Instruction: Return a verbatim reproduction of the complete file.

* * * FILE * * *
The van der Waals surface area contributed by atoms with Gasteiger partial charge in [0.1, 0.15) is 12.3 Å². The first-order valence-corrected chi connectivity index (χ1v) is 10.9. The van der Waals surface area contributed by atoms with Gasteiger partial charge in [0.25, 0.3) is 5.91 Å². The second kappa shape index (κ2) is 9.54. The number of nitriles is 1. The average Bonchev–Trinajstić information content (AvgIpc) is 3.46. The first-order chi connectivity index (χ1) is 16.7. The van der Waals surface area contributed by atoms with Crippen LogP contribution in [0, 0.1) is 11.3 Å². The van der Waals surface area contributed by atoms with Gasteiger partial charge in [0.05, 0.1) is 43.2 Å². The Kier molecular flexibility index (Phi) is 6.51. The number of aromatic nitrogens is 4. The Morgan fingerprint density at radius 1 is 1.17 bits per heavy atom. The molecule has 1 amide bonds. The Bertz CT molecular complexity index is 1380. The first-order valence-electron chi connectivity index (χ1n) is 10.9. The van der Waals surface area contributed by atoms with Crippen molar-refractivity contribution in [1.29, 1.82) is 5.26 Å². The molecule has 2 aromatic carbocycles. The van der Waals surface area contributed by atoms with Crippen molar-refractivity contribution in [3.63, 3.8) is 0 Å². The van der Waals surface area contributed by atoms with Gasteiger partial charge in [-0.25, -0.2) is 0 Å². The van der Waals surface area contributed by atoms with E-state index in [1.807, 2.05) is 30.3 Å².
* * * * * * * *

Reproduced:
The van der Waals surface area contributed by atoms with Gasteiger partial charge in [0.1, 0.15) is 12.3 Å². The first-order valence-corrected chi connectivity index (χ1v) is 10.9. The van der Waals surface area contributed by atoms with Gasteiger partial charge in [0.25, 0.3) is 5.91 Å². The second kappa shape index (κ2) is 9.54. The number of nitriles is 1. The average Bonchev–Trinajstić information content (AvgIpc) is 3.46. The first-order chi connectivity index (χ1) is 16.7. The van der Waals surface area contributed by atoms with Crippen LogP contribution in [0, 0.1) is 11.3 Å². The van der Waals surface area contributed by atoms with Gasteiger partial charge in [0.05, 0.1) is 43.2 Å². The Kier molecular flexibility index (Phi) is 6.51. The number of aromatic nitrogens is 4. The Morgan fingerprint density at radius 1 is 1.17 bits per heavy atom. The molecule has 1 amide bonds. The Bertz CT molecular complexity index is 1380. The first-order valence-electron chi connectivity index (χ1n) is 10.9. The van der Waals surface area contributed by atoms with Crippen molar-refractivity contribution in [1.29, 1.82) is 5.26 Å². The molecule has 2 aromatic carbocycles. The van der Waals surface area contributed by atoms with Crippen molar-refractivity contribution in [3.63, 3.8) is 0 Å². The van der Waals surface area contributed by atoms with Gasteiger partial charge in [-0.25, -0.2) is 0 Å². The van der Waals surface area contributed by atoms with E-state index in [1.807, 2.05) is 30.3 Å².